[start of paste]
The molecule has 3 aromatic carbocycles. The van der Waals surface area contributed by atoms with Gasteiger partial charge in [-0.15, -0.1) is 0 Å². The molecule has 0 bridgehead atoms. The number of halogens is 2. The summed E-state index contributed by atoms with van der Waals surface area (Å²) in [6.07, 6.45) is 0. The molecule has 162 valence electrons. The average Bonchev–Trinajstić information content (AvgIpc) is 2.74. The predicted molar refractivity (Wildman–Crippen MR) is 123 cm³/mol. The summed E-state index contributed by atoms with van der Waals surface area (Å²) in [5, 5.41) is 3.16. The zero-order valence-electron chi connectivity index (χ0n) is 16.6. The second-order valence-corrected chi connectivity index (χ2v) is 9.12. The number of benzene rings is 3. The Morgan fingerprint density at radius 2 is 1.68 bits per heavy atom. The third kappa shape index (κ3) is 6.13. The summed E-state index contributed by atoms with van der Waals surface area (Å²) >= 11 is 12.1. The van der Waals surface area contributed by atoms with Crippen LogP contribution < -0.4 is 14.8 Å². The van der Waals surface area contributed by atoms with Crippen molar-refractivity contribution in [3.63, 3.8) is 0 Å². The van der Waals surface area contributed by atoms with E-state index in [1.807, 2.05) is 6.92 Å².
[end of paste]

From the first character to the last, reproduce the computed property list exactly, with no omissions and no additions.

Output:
The molecule has 3 aromatic carbocycles. The van der Waals surface area contributed by atoms with Gasteiger partial charge in [-0.15, -0.1) is 0 Å². The molecule has 0 bridgehead atoms. The number of halogens is 2. The summed E-state index contributed by atoms with van der Waals surface area (Å²) in [6.07, 6.45) is 0. The molecule has 162 valence electrons. The average Bonchev–Trinajstić information content (AvgIpc) is 2.74. The predicted molar refractivity (Wildman–Crippen MR) is 123 cm³/mol. The summed E-state index contributed by atoms with van der Waals surface area (Å²) in [5, 5.41) is 3.16. The zero-order valence-electron chi connectivity index (χ0n) is 16.6. The second-order valence-corrected chi connectivity index (χ2v) is 9.12. The number of benzene rings is 3. The Morgan fingerprint density at radius 2 is 1.68 bits per heavy atom. The third kappa shape index (κ3) is 6.13. The summed E-state index contributed by atoms with van der Waals surface area (Å²) >= 11 is 12.1. The van der Waals surface area contributed by atoms with Crippen LogP contribution < -0.4 is 14.8 Å². The van der Waals surface area contributed by atoms with Crippen molar-refractivity contribution in [3.63, 3.8) is 0 Å². The van der Waals surface area contributed by atoms with E-state index in [1.807, 2.05) is 6.92 Å².